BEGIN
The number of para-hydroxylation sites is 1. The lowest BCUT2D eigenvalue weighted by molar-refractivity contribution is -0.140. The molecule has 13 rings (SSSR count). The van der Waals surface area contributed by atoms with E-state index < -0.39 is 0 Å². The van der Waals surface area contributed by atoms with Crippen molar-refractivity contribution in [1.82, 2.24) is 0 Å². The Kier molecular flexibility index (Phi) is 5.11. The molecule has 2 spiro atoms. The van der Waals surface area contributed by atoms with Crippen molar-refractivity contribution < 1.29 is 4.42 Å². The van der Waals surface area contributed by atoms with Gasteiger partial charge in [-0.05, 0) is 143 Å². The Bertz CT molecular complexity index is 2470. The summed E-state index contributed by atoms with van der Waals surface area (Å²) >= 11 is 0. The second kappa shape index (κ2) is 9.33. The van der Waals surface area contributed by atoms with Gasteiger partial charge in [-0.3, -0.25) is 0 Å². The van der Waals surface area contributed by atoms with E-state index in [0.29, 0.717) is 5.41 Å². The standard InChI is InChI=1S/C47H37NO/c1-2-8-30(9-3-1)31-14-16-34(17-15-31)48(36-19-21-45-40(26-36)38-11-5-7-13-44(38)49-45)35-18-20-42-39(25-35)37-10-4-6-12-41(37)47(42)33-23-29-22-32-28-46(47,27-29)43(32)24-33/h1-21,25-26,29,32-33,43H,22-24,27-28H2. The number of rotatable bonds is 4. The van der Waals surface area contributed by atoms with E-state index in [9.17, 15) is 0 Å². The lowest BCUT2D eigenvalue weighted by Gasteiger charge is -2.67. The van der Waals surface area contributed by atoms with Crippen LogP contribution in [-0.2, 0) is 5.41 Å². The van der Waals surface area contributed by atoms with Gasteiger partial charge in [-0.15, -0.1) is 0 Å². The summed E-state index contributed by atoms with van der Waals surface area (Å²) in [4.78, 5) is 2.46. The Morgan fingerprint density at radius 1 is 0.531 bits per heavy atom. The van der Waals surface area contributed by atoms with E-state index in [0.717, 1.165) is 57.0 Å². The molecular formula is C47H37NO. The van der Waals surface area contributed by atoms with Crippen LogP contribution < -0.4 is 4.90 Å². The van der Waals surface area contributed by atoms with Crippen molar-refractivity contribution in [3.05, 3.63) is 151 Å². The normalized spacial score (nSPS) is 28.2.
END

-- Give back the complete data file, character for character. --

The number of para-hydroxylation sites is 1. The lowest BCUT2D eigenvalue weighted by molar-refractivity contribution is -0.140. The molecule has 13 rings (SSSR count). The van der Waals surface area contributed by atoms with E-state index < -0.39 is 0 Å². The van der Waals surface area contributed by atoms with Crippen molar-refractivity contribution in [1.82, 2.24) is 0 Å². The Kier molecular flexibility index (Phi) is 5.11. The molecule has 2 spiro atoms. The van der Waals surface area contributed by atoms with Crippen molar-refractivity contribution < 1.29 is 4.42 Å². The van der Waals surface area contributed by atoms with Gasteiger partial charge in [-0.05, 0) is 143 Å². The Bertz CT molecular complexity index is 2470. The summed E-state index contributed by atoms with van der Waals surface area (Å²) >= 11 is 0. The second kappa shape index (κ2) is 9.33. The van der Waals surface area contributed by atoms with Gasteiger partial charge in [-0.3, -0.25) is 0 Å². The van der Waals surface area contributed by atoms with E-state index in [0.29, 0.717) is 5.41 Å². The standard InChI is InChI=1S/C47H37NO/c1-2-8-30(9-3-1)31-14-16-34(17-15-31)48(36-19-21-45-40(26-36)38-11-5-7-13-44(38)49-45)35-18-20-42-39(25-35)37-10-4-6-12-41(37)47(42)33-23-29-22-32-28-46(47,27-29)43(32)24-33/h1-21,25-26,29,32-33,43H,22-24,27-28H2. The number of rotatable bonds is 4. The van der Waals surface area contributed by atoms with E-state index in [9.17, 15) is 0 Å². The lowest BCUT2D eigenvalue weighted by Gasteiger charge is -2.67. The van der Waals surface area contributed by atoms with Crippen LogP contribution in [-0.2, 0) is 5.41 Å². The van der Waals surface area contributed by atoms with Gasteiger partial charge in [-0.15, -0.1) is 0 Å². The summed E-state index contributed by atoms with van der Waals surface area (Å²) in [4.78, 5) is 2.46. The Morgan fingerprint density at radius 1 is 0.531 bits per heavy atom. The van der Waals surface area contributed by atoms with E-state index in [0.717, 1.165) is 57.0 Å². The molecular formula is C47H37NO. The van der Waals surface area contributed by atoms with Crippen LogP contribution < -0.4 is 4.90 Å². The van der Waals surface area contributed by atoms with Crippen molar-refractivity contribution in [3.05, 3.63) is 151 Å². The normalized spacial score (nSPS) is 28.2.